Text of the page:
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Interview with Mel McGlensey

What inspired you to become a performer?
I’ve always loved performing, ever since I was a little kid. But it wasn’t until I graduated from Uni and started taking Improv classes that I found my way into comedy. I started doing improv in LA and New York and then before I knew it I was doing stand up, sketch, character and eventually, about a decade later… clown.


How did the concept for the show originate?
The concept for MOTORBOAT stemmed from a conversation with some fellow clowns about what weird little body talents everyone has. Some people have webbed toes or can lick their elbow, etc. I mentioned that I could “motorboat” myself and everyone laughed and encouraged me to find a way to do that onstage. Then, shortly after that I spent a summer studying at Ecole Philippe Gaulier and I got booked for a gig. Some fellow clown students and I sat around in our apartment brainstorming a new bit for me where I’d pretend with my whole body that I was a boat. My friend started throwing random sound effects at me using hot keys and pretty soon the Motorboat 5 minute act was born. I performed it that night and everyone loved it. From there I started doing the 5 minute bits all over, especially in Edinburgh Fringe last year. People loved it so much they’d come up to me and quote parts of it at me or call me “Motorboat Mel.” That’s when I knew there was something to this act and I wanted to explore the idea of turning it into a full hour.

 

Your show includes mime, circus, and physical comedy. How do you blend these elements to create Motorboat’s unique comedic style?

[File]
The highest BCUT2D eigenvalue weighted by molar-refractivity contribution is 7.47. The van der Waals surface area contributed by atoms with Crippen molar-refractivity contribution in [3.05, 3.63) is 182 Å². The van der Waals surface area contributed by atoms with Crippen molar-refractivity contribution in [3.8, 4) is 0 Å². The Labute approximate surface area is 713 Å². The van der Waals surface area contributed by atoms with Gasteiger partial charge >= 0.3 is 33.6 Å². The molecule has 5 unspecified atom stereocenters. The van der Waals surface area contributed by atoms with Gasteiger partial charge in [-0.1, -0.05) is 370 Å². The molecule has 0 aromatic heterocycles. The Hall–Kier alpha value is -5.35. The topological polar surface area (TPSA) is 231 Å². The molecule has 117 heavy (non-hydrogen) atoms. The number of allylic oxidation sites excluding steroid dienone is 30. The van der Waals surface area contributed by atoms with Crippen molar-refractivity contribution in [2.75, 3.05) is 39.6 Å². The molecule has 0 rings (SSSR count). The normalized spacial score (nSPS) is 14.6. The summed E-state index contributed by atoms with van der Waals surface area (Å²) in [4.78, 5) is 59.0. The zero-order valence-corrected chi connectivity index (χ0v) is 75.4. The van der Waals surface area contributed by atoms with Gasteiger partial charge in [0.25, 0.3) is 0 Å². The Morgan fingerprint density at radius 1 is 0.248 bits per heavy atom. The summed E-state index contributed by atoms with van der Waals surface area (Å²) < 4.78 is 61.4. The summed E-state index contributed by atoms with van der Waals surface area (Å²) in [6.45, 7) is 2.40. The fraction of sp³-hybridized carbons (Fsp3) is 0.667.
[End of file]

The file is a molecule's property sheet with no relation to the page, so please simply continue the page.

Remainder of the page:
MOTORBOAT has been called clown, character and even Burlesque. There are also elements of improv and many other genres in there as well. I didn’t set out to intentionally blend all these things together, I set out to make a clown show, but the clown uses all the tools at his or her disposal to make the audience laugh, so I ended up using every bit of my previous comedy training and skills. Audience members have told me they think this show is unique or has a very individual style which I love to hear, but I have no idea how I achieved that. It wasn’t intentional, it’s just that the show has so much of me in it. And I guess I am a strange and unique mix of many things as well.

 

What excites you most about being part of the London Clown Festival?
I am such a giant nerd when it comes to clown. I’m such a little fangirl. It’s a beautiful and enchanting art form and I’m so in awe of many of its practitioners so being included among them is such a highlight for me. A year ago I was watching many of these performers. Just sitting there in the audience in Edinburgh wide-eyed and awestruck. So it’s really an honour to be performing alongside some clown legends at this London Clown Fest. I guess that’s what excites me most; getting to be part of this community that I am deep down really just a fan of.

 

What do you hope audiences take away from seeing your show?
I want audiences to enjoy themselves. I want them to feel the magic of clown. I want them and laugh and feel momentarily engaged in something beautiful and ephemeral and alive. If they also take away any deeper messages or themes, if they feel moved or provoked in any way, then that’s a bonus. But first and foremost, as a clown, my job is to make them laugh.

You can catch Mel McGlensey is Motorboat on Friday 26 July at 7:30pm. Book your tickets here.

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